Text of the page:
King Arthur, The Coliseum, London<br/> New Currents, Clore Studio Upstairs, Royal Opera House, London

A tongue lurking in every cheek
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How to stage an opera once you've discarded its plot and title character - that's the conundrum Mark Morris faced in King Arthur, the latest collaboration between the American director, his dance group, and English National Opera. But once you've ditched the work's original raison d'être, why bother with it at all? To hear Purcell's glorious music is the answer, though to be frank, not all of it is equally ravishing. Were it to be presented in a conventional way - with or without Dryden's verse play - today's audiences would find much of it dull.

Enter Morris, heretic-in-chief and rogue outsider with the outsider's peculiarly astute take on the heart and soul of England. Englishness, as he sees it, is about muddle and making do, about stiff little ceremonies and village hall am dram and sturdy sopranos leading patriotic choruses. His version of Britannia's realm is a social and moral landscape that dithers between Puritanism and appetite, manners and mayhem; a culture that can maintain a tradition of rugged written poetry at the same time as a fertility rite that has grown men skipping round a pole flapping ribbons.

That Morris should finally have found a legitimate reason for introducing Morris dancing to opera is one of the more successful jokes in a show so stuffed with the things that you suspect a tongue lurking in every cheek. Hmm, yes, cheeks. As I'm sure I wasn't alone in noticing, it's dancers' bottoms that dominate the visual sphere - lean male bottoms in American Tan tights that give the owner the startling look of having forgotten his trousers, svelte female bottoms dressed to make us think they're men's; brash trackie bottoms paired with Jacobean doublet (because someone else has got the hose). The whole affair has the provisional air of a last-minute rehearsal for a village hall Christmas pageant.

It would be wrong to talk about the dance element in isolation, because in King Arthur (in contrast to Morris's previous ENO project) the director is batting for the opera, not his dance company, and he rightly thrusts the vocal soloists to the fore. His 18 dancers, for the most part, provide a kind of moving frieze behind, illustrating - often word for word and beat for beat - aspects of Dryden's lyrics. Crabbed old age, peasant toil, warrior strength, grinding lust - there's no verbal allusion that Morris deems unfit for movement and gesture.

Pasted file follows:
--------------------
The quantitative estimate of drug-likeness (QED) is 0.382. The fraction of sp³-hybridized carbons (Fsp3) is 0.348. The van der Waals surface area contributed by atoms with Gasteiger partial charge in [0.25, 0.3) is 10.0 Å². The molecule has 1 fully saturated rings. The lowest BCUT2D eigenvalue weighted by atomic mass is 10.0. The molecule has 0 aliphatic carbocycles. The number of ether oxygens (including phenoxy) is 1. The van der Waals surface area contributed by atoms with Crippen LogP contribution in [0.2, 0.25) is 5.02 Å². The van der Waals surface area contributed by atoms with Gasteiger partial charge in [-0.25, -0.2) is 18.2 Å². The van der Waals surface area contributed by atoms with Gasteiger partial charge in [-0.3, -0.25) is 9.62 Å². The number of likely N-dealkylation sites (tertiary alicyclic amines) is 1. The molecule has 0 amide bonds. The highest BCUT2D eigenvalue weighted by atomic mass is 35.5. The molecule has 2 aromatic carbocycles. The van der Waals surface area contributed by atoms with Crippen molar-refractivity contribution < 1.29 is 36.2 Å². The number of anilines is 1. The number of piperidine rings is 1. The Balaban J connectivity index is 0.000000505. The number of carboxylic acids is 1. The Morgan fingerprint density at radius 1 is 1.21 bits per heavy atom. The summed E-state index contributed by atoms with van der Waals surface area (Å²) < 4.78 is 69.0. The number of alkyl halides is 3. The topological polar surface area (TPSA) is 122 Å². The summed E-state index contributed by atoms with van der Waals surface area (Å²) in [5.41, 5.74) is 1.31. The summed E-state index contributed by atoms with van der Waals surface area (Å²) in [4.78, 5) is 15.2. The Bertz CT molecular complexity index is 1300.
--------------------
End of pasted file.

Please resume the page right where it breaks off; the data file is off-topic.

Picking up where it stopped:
Sometimes his imagination outruns him. Though there is wit in his excitable response to the soprano and chorus number "Come, Follow Me", a farcical dash in and out of dressing room doors, slammed plywood and thud of feet is distracting. Just occasionally - perhaps not often enough - he matches the beauty of a vocal line. Tenor James Gilchrist's loin-meltingly legato solo "And Love, they tell me, is a Dance of Hearts" is joined by a duet for two women so simple and tender that I longed for them to repeat it.

So what story does Morris think he's telling, since it's not about King Arthur? What emerges over the course of the evening is the oldest story of all: the conflict between the life of the intellect and life of the flesh, Apollo vs Dionysus, cold vs heat and the politics of repression and laissez-faire (a conflict particularly pertinent to Purcell's audience). There's no doubt which side the opera is on. "No Joys are above/ The Pleasures of Love" sing the chorus in Act IV. And it's the production's fulsome embodiment of this statement that justifies every excess.

Stories of all kinds were in abundance in the opening programme of the 10-day New Currents season (pictured) in Covent Garden's most intimate space. Tickets for The Clore Studio Upstairs are one of Opera House's few bargains. Just £10 puts you within spitting distance of a wide selection of professional dance. The current season is devoted to British-based artists drawing on performance traditions from around the globe: Trinidad, Japan, Vietnam and India in the case of the selection I saw.

Most startling in terms of virtuosity was Anh Ngoc Nguyen's duet for himself and Maggie Kwan, based on a Vietnamese folk legend about a family rift. A mother, trying to explain her husband's absence, tells their child that his father visits every evening in the form of her own shadow. Tragedy ensues when the child later refuses to recognise his father, and the father accuses his wife of infidelity. Anh and Kwan literally fly through the narrative, sharing the roles and signalling nightfall with the laying of a straw mat. Both dancers move with extreme speed and fluidity - often mimicking the action of the flicked mat.

Even more unexpected was Jacqui Chan's solo, inspired by an 11th-century Japanese romance. Chan's spoken delivery was beautifully modulated and clear. But it was her physical possession of Fragrant Orchid, a woman of mature years who longs to repeat an erotic experience she once had with a lothario, which drew her audience in. Tiny, fragile and kimono'd, it was Chan's body that expressed her hope, her joy and ultimately her despair, as she was forced to accept that her night of love had been forgotten, and that one person's fantastic sex is another's Diazepam.

New Currents (020 7304 4000) continues to 8 July